There aren't many brass players of renown in modern pop music, but if you've ever seen Macklemore and Ryan Lewis perform, you'd probably recognize trumpeter Owuor Arunga as the beacon of positive energy manically running around stage and blowing into his horn with childlike glee. The Kenyan native has been making waves in the Seattle music scene since his formative days playing in Garfield High School's jazz band, and has since gained national attention as the third cog in the Macklemore and Ryan Lewis's musical machine; touring across the world and bouncing around stage as duo's trumpet maestro and unofficial hype man. Arunga reconnects with his Seattle jazz roots this weekend as part of Timeless—production company Big World Breaks 10th anniversary show—on July 19 at the Neptune Theatre (part of the free Nights at the Neptune series). The performance features talent that spans multiple generations including Arunga, some of the teachers who mentored him, the Seattle JazzED program's summer ambassadors, the Washington Middle School Drum Line, and more.
For our latest Fiendish Conversation, we chatted with Arunga about adapating to play with different artists, using music as a weapon, and traveling to the Moon.
What part of the Timeless show are you most excited about?
I’m just looking forward to the reunion. (Big World Breaks founder) Aaron Walker-Loud was kinda like my big homie. Then you have Robert Knatt, who was my first jazz teacher. Then you have Clarence Acox who was kind of the teacher who refined my performance skills, and one of the people who first put me on a world stage. It’s like a lineage of different levels of mentors all coming together. As you grow, you realize that it’s kind of a circle, like if you watch The Lion King - the circle of life. So now we’re working on the next generation of mentors and apprentices. So that’s what I’m looking forward to; watching the continuum of musical community happen.
Speaking to that, who are the emerging young talents in Seattle that you think people should check out?
I would definitely say Otieno Terry; incredible vocalist. Just like everything he does on the microphone right now is golden. I would say for me, he’s the one that stands out. He’s a young guy, great voice, great attitude, great work ethic. I think he’s going to go far. Really far.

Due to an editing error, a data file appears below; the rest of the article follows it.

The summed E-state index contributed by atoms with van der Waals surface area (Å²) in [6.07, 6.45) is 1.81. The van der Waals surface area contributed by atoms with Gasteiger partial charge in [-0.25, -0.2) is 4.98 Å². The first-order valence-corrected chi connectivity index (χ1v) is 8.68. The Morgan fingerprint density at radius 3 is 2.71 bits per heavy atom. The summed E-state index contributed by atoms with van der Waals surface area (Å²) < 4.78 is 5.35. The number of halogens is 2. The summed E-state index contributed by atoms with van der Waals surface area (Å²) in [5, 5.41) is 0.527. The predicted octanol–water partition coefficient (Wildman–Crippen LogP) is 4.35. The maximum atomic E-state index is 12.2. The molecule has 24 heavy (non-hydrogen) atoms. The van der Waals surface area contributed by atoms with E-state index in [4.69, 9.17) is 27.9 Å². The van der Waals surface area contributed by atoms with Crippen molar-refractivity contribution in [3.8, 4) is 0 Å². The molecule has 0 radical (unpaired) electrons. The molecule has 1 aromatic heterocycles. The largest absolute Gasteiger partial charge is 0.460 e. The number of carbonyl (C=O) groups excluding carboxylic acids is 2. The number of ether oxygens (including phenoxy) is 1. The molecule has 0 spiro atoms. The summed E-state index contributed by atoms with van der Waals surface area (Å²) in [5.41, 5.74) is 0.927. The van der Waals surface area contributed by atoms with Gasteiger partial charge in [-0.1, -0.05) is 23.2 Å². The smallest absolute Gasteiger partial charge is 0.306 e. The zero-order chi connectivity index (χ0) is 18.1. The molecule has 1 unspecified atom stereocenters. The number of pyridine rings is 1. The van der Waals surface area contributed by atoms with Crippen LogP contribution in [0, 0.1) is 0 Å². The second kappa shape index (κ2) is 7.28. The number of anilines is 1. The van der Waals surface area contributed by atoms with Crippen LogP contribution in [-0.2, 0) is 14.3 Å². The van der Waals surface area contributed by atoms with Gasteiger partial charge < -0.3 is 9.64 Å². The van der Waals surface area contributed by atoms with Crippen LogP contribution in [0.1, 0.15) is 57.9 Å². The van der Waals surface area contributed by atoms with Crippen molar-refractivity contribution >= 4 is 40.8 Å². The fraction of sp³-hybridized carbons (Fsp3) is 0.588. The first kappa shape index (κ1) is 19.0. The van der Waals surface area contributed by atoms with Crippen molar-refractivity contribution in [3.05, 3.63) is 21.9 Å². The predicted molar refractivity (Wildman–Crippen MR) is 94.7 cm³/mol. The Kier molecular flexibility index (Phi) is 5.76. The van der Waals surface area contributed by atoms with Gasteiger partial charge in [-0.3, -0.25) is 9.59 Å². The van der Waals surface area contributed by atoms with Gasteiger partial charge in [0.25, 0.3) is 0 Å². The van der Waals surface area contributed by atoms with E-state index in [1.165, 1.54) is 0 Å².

You seem to constantly be bouncing and around and playing all types of shows: jazz, hip-hop, etc. What makes you want to stay so active?
I just love all music. Coming up in Seattle, I was just playing every day and every show is different. One day I’d be playing with the Sounders marching band. The next day I’d be playing with Wheedle’s Groove. The next day I’d be playing with Kore Ionz. The next day I’d go do a show with the Physics. And then I’d shoot over and do a show with Mac and Ryan. And then I’d go play a show with Big World Breaks. It was always part of the fabric of my journey as a musician to constantly challenge myself and try to understand music like a language. So I’m still trying to manifest that constantly. The trumpet’s the type of instrument that is unforgiving, so you constantly have to engage it and engage different styles of music.
And right now, I think the style of shows that I’m doing is more based on a purpose, where before it was like… I just wanted to master my instrument and I didn’t care (about what the show was). I was like, “Yes! Yes! Yes! Yes!” But now its more like, “How can we use music more as a tool, as a weapon, and recognize the platform that we’re privileged to have right now to do something greater?” One of my mentors, Louis Reyes Rivera, would say, “(Use) music as a weapon,” not just music for the sake of music, but music for a purpose. Music as a higher calling, but also music that can serve. So that’s what I try to embody.
So if music is a weapon, what are you trying to fight?
Well, if you look at the 21st century, I feel like it’s, to a certain degree, the generation of underserved youth. You know, like everybody’s is going to say, “Back in the day we had analog records and things were so much better! [Laughs] The quality! People cared about what they said.” And I think that’s mostly true for music education, and education as a whole. I think today, we’re kind of struggling to keep the cultural context of American music rooted. Like you listen to KUBE 93 and its Old School Lunch, and it’s Nelly on the radio. When I think of Old School Lunch, I think we should really go back, you know what I’m saying?